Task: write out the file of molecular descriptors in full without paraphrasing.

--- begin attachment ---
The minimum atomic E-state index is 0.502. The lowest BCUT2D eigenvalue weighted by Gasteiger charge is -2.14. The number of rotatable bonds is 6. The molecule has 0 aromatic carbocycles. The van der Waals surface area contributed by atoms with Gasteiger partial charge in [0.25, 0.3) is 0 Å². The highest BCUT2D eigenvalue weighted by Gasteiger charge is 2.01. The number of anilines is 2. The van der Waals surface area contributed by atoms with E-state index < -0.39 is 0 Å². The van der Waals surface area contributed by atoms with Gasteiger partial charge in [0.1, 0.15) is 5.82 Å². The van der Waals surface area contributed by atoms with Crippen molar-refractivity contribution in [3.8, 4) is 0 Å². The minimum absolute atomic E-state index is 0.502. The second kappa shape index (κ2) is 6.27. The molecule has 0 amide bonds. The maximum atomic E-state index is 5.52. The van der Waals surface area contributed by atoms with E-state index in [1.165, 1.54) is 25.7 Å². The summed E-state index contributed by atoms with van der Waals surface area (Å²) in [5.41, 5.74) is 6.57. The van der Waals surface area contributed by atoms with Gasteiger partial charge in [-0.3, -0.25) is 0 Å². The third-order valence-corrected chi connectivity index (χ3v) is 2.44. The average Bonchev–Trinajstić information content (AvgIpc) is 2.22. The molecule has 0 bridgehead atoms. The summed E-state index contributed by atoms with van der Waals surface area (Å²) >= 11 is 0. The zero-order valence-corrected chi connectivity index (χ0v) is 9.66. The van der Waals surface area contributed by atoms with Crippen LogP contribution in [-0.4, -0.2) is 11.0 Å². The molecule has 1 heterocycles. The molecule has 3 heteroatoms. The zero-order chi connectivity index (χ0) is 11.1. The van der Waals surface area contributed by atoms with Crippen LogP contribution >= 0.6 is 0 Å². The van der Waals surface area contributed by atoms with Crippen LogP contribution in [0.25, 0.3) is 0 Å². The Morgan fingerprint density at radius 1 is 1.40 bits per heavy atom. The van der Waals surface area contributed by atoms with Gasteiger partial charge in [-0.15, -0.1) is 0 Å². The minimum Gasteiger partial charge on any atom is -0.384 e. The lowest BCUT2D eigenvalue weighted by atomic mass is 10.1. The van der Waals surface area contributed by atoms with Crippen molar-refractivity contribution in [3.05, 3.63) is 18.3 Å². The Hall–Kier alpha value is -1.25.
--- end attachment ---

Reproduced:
The minimum atomic E-state index is 0.502. The lowest BCUT2D eigenvalue weighted by Gasteiger charge is -2.14. The number of rotatable bonds is 6. The molecule has 0 aromatic carbocycles. The van der Waals surface area contributed by atoms with Gasteiger partial charge in [0.25, 0.3) is 0 Å². The highest BCUT2D eigenvalue weighted by Gasteiger charge is 2.01. The number of anilines is 2. The van der Waals surface area contributed by atoms with E-state index < -0.39 is 0 Å². The van der Waals surface area contributed by atoms with Gasteiger partial charge in [0.1, 0.15) is 5.82 Å². The van der Waals surface area contributed by atoms with Crippen molar-refractivity contribution in [3.8, 4) is 0 Å². The minimum absolute atomic E-state index is 0.502. The second kappa shape index (κ2) is 6.27. The molecule has 0 amide bonds. The maximum atomic E-state index is 5.52. The van der Waals surface area contributed by atoms with E-state index in [1.165, 1.54) is 25.7 Å². The summed E-state index contributed by atoms with van der Waals surface area (Å²) in [5.41, 5.74) is 6.57. The van der Waals surface area contributed by atoms with Gasteiger partial charge in [-0.3, -0.25) is 0 Å². The third-order valence-corrected chi connectivity index (χ3v) is 2.44. The average Bonchev–Trinajstić information content (AvgIpc) is 2.22. The molecule has 0 bridgehead atoms. The summed E-state index contributed by atoms with van der Waals surface area (Å²) >= 11 is 0. The zero-order valence-corrected chi connectivity index (χ0v) is 9.66. The van der Waals surface area contributed by atoms with Crippen LogP contribution in [-0.4, -0.2) is 11.0 Å². The molecule has 1 heterocycles. The molecule has 3 heteroatoms. The zero-order chi connectivity index (χ0) is 11.1. The van der Waals surface area contributed by atoms with Crippen LogP contribution >= 0.6 is 0 Å². The van der Waals surface area contributed by atoms with Crippen LogP contribution in [0.25, 0.3) is 0 Å². The Morgan fingerprint density at radius 1 is 1.40 bits per heavy atom. The van der Waals surface area contributed by atoms with Gasteiger partial charge in [-0.15, -0.1) is 0 Å². The minimum Gasteiger partial charge on any atom is -0.384 e. The lowest BCUT2D eigenvalue weighted by atomic mass is 10.1. The van der Waals surface area contributed by atoms with Crippen molar-refractivity contribution in [3.05, 3.63) is 18.3 Å². The Hall–Kier alpha value is -1.25.